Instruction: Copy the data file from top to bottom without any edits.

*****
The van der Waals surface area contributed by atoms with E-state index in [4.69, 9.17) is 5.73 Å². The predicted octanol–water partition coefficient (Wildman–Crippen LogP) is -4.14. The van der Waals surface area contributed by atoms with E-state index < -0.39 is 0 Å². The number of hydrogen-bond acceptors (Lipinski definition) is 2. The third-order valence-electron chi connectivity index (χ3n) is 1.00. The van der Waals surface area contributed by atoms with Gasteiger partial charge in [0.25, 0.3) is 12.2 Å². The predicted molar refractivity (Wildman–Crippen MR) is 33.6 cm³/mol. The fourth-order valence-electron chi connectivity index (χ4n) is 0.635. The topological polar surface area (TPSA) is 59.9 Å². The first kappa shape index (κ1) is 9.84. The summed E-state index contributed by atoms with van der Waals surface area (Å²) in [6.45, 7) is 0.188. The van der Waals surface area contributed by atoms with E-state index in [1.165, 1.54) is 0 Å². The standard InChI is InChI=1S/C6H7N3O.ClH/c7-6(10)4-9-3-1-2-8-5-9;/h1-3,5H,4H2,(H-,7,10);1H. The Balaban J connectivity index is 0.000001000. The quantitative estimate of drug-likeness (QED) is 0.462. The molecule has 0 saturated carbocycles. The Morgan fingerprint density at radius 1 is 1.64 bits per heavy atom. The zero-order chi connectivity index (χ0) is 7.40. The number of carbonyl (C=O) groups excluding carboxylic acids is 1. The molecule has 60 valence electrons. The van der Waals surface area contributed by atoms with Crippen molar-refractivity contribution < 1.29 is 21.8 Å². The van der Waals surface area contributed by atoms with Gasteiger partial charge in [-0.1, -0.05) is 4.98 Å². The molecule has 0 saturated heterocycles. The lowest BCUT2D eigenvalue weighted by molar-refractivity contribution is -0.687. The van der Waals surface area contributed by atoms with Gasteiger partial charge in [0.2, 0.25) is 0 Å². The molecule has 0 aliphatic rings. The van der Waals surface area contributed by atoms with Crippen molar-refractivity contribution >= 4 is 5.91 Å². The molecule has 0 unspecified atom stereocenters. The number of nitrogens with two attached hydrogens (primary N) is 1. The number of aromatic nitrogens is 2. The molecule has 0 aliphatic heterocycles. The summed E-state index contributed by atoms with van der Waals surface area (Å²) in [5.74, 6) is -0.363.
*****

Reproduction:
The van der Waals surface area contributed by atoms with E-state index in [4.69, 9.17) is 5.73 Å². The predicted octanol–water partition coefficient (Wildman–Crippen LogP) is -4.14. The van der Waals surface area contributed by atoms with E-state index < -0.39 is 0 Å². The number of hydrogen-bond acceptors (Lipinski definition) is 2. The third-order valence-electron chi connectivity index (χ3n) is 1.00. The van der Waals surface area contributed by atoms with Gasteiger partial charge in [0.25, 0.3) is 12.2 Å². The predicted molar refractivity (Wildman–Crippen MR) is 33.6 cm³/mol. The fourth-order valence-electron chi connectivity index (χ4n) is 0.635. The topological polar surface area (TPSA) is 59.9 Å². The first kappa shape index (κ1) is 9.84. The summed E-state index contributed by atoms with van der Waals surface area (Å²) in [6.45, 7) is 0.188. The van der Waals surface area contributed by atoms with E-state index in [1.165, 1.54) is 0 Å². The standard InChI is InChI=1S/C6H7N3O.ClH/c7-6(10)4-9-3-1-2-8-5-9;/h1-3,5H,4H2,(H-,7,10);1H. The Balaban J connectivity index is 0.000001000. The quantitative estimate of drug-likeness (QED) is 0.462. The molecule has 0 saturated carbocycles. The Morgan fingerprint density at radius 1 is 1.64 bits per heavy atom. The zero-order chi connectivity index (χ0) is 7.40. The number of carbonyl (C=O) groups excluding carboxylic acids is 1. The molecule has 60 valence electrons. The van der Waals surface area contributed by atoms with Crippen molar-refractivity contribution < 1.29 is 21.8 Å². The van der Waals surface area contributed by atoms with Gasteiger partial charge in [-0.1, -0.05) is 4.98 Å². The molecule has 0 saturated heterocycles. The lowest BCUT2D eigenvalue weighted by molar-refractivity contribution is -0.687. The van der Waals surface area contributed by atoms with Gasteiger partial charge in [0.2, 0.25) is 0 Å². The molecule has 0 aliphatic rings. The van der Waals surface area contributed by atoms with Crippen molar-refractivity contribution >= 4 is 5.91 Å². The molecule has 0 unspecified atom stereocenters. The number of nitrogens with two attached hydrogens (primary N) is 1. The number of aromatic nitrogens is 2. The molecule has 0 aliphatic heterocycles. The summed E-state index contributed by atoms with van der Waals surface area (Å²) in [5.74, 6) is -0.363.